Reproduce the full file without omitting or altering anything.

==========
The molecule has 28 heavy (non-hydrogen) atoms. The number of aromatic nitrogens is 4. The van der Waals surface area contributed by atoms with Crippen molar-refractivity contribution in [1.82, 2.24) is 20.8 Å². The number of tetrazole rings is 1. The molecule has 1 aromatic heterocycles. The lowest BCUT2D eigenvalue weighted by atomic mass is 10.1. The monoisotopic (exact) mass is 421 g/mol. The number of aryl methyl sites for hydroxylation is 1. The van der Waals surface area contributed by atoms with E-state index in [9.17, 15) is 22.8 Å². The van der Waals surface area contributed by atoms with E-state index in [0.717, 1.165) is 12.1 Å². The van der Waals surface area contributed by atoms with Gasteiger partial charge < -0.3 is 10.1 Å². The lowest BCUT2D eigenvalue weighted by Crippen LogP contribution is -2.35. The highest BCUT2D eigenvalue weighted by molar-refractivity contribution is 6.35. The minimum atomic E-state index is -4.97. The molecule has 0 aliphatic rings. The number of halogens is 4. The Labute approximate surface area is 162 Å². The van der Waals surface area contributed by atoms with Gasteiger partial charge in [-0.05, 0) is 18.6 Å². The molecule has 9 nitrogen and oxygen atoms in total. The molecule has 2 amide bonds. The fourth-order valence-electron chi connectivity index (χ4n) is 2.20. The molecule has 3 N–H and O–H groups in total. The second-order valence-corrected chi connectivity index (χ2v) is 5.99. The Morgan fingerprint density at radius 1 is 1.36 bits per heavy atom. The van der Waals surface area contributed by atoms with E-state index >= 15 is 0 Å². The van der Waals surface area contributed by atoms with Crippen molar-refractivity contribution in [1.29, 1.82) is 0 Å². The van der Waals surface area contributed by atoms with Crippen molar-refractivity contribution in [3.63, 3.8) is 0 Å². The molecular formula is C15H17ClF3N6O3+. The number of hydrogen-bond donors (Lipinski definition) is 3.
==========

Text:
The molecule has 28 heavy (non-hydrogen) atoms. The number of aromatic nitrogens is 4. The van der Waals surface area contributed by atoms with Crippen molar-refractivity contribution in [1.82, 2.24) is 20.8 Å². The number of tetrazole rings is 1. The molecule has 1 aromatic heterocycles. The lowest BCUT2D eigenvalue weighted by atomic mass is 10.1. The monoisotopic (exact) mass is 421 g/mol. The number of aryl methyl sites for hydroxylation is 1. The van der Waals surface area contributed by atoms with E-state index in [9.17, 15) is 22.8 Å². The van der Waals surface area contributed by atoms with E-state index in [0.717, 1.165) is 12.1 Å². The van der Waals surface area contributed by atoms with Gasteiger partial charge < -0.3 is 10.1 Å². The lowest BCUT2D eigenvalue weighted by Crippen LogP contribution is -2.35. The highest BCUT2D eigenvalue weighted by molar-refractivity contribution is 6.35. The minimum atomic E-state index is -4.97. The molecule has 0 aliphatic rings. The number of halogens is 4. The Labute approximate surface area is 162 Å². The van der Waals surface area contributed by atoms with Gasteiger partial charge in [-0.05, 0) is 18.6 Å². The molecule has 9 nitrogen and oxygen atoms in total. The molecule has 2 amide bonds. The fourth-order valence-electron chi connectivity index (χ4n) is 2.20. The molecule has 3 N–H and O–H groups in total. The second-order valence-corrected chi connectivity index (χ2v) is 5.99. The Morgan fingerprint density at radius 1 is 1.36 bits per heavy atom. The van der Waals surface area contributed by atoms with E-state index >= 15 is 0 Å². The van der Waals surface area contributed by atoms with Crippen molar-refractivity contribution in [1.29, 1.82) is 0 Å². The van der Waals surface area contributed by atoms with Crippen molar-refractivity contribution in [3.63, 3.8) is 0 Å². The molecular formula is C15H17ClF3N6O3+. The number of hydrogen-bond donors (Lipinski definition) is 3.